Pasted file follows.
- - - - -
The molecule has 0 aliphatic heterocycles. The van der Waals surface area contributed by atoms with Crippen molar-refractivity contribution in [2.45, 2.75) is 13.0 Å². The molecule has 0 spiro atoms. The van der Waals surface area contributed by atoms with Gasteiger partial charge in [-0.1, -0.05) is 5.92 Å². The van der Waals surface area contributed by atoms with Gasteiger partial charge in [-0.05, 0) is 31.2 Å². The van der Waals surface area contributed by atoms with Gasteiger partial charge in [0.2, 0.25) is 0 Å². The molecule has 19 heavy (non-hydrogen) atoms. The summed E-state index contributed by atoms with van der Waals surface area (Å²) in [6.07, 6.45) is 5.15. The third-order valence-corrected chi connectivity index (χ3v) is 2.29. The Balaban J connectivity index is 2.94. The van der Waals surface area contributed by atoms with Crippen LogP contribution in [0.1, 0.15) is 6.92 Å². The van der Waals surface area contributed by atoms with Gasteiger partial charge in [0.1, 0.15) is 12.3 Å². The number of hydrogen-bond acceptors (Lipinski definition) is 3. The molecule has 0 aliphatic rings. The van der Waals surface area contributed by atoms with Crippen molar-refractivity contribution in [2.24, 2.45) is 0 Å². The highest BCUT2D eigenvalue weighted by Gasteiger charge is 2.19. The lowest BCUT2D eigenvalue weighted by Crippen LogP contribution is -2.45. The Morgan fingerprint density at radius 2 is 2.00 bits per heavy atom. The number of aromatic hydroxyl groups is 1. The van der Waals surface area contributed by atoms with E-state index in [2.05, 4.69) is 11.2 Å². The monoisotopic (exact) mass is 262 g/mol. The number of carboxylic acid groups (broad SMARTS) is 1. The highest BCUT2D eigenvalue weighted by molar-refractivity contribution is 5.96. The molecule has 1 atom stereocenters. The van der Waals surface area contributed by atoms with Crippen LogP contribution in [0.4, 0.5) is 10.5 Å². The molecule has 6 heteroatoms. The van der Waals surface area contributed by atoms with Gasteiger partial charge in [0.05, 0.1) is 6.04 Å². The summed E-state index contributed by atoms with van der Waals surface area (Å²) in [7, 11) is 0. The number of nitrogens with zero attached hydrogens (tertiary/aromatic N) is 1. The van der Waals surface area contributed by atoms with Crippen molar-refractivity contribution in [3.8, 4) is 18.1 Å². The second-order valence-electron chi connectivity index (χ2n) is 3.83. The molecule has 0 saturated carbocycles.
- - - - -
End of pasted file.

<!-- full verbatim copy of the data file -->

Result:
The molecule has 0 aliphatic heterocycles. The van der Waals surface area contributed by atoms with Crippen molar-refractivity contribution in [2.45, 2.75) is 13.0 Å². The molecule has 0 spiro atoms. The van der Waals surface area contributed by atoms with Gasteiger partial charge in [-0.1, -0.05) is 5.92 Å². The van der Waals surface area contributed by atoms with Gasteiger partial charge in [-0.05, 0) is 31.2 Å². The van der Waals surface area contributed by atoms with Gasteiger partial charge in [0.2, 0.25) is 0 Å². The molecule has 19 heavy (non-hydrogen) atoms. The summed E-state index contributed by atoms with van der Waals surface area (Å²) in [6.07, 6.45) is 5.15. The third-order valence-corrected chi connectivity index (χ3v) is 2.29. The Balaban J connectivity index is 2.94. The van der Waals surface area contributed by atoms with Crippen LogP contribution in [0.1, 0.15) is 6.92 Å². The van der Waals surface area contributed by atoms with Gasteiger partial charge in [0.1, 0.15) is 12.3 Å². The number of hydrogen-bond acceptors (Lipinski definition) is 3. The molecule has 0 aliphatic rings. The van der Waals surface area contributed by atoms with Crippen molar-refractivity contribution in [2.24, 2.45) is 0 Å². The highest BCUT2D eigenvalue weighted by Gasteiger charge is 2.19. The lowest BCUT2D eigenvalue weighted by Crippen LogP contribution is -2.45. The Morgan fingerprint density at radius 2 is 2.00 bits per heavy atom. The number of aromatic hydroxyl groups is 1. The van der Waals surface area contributed by atoms with E-state index in [2.05, 4.69) is 11.2 Å². The monoisotopic (exact) mass is 262 g/mol. The number of carboxylic acid groups (broad SMARTS) is 1. The highest BCUT2D eigenvalue weighted by molar-refractivity contribution is 5.96. The molecule has 1 atom stereocenters. The van der Waals surface area contributed by atoms with Crippen LogP contribution in [0.4, 0.5) is 10.5 Å². The molecule has 6 heteroatoms. The van der Waals surface area contributed by atoms with Gasteiger partial charge in [0.05, 0.1) is 6.04 Å². The summed E-state index contributed by atoms with van der Waals surface area (Å²) in [7, 11) is 0. The number of nitrogens with zero attached hydrogens (tertiary/aromatic N) is 1. The van der Waals surface area contributed by atoms with Crippen molar-refractivity contribution in [3.8, 4) is 18.1 Å². The second-order valence-electron chi connectivity index (χ2n) is 3.83. The molecule has 0 saturated carbocycles.